The normally insightful JihadWatch writes:
It sounds terrible: restricting their civil liberties. Until you read into the story and find that they’re talking about registration, profiling, and monitoring of mosques and Islamic organizations. Horrors! Registration may inconvenience some people, but after all, a lot of people were inconvenienced on 9/11; as with all these measures, if one is not doing anything seditious, one is unlikely to have anything to fear. Profiling? Unless you think our law enforcement tax dollars are well spent making sure that the FBI investigates an equal number of Methodist grandmothers and Muslim imams for terrorist ties, it’s just common sense. And monitoring mosques? This is something the American Muslim community should welcome, and aid in — if they really accept and value the free society in which they live.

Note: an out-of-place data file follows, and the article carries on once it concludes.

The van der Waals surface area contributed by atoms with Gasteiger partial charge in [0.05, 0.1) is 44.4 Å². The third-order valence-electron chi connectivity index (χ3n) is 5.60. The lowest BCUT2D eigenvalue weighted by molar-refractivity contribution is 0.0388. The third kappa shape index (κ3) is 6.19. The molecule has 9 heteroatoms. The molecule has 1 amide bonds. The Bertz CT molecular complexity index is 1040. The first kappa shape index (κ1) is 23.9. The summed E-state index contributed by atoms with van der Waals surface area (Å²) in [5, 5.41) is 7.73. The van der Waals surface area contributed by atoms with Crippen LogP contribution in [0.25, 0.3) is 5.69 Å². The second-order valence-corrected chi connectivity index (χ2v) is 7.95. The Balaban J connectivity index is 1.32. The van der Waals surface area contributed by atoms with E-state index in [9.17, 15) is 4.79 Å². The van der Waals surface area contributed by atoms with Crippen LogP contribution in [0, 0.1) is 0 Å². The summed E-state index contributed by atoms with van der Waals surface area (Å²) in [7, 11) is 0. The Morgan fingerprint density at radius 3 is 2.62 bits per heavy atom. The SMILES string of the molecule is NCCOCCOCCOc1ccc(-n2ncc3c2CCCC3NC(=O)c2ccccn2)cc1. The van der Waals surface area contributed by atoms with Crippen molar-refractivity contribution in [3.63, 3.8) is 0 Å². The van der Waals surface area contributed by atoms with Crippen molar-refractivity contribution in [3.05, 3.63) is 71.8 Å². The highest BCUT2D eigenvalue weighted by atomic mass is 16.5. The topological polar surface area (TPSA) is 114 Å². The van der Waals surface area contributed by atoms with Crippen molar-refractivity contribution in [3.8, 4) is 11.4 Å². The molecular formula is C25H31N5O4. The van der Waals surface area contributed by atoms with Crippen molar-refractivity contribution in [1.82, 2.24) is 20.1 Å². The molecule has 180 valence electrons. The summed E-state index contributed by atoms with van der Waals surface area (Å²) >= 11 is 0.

I, myself, being a student of history, would fear being dragged to a internment camp, blacklisted, being subjected to 10 years of harassment by the FBI, being detained without access to a lawyer, or sent to Guantanamo bay for torture by Uncle Sam.
As to profiling, I’m all for it, as long as we include special forces vets, (actually, make that all vets), the Japanese, Brits, Californians, and hmmm, maybe this profiling thing isn’t such a great plan.
As I’ve pointed out in the past, we lack key abilities like translation. Until we can translate all the messages we’re intercepting, why impose a regime of fear and control on Americans?
Finally, Germany has mandatory registration, and it’s done them no good in preventing their Universities from becoming breeding grounds for Muslim extremists. (See the 9/11 commission report.)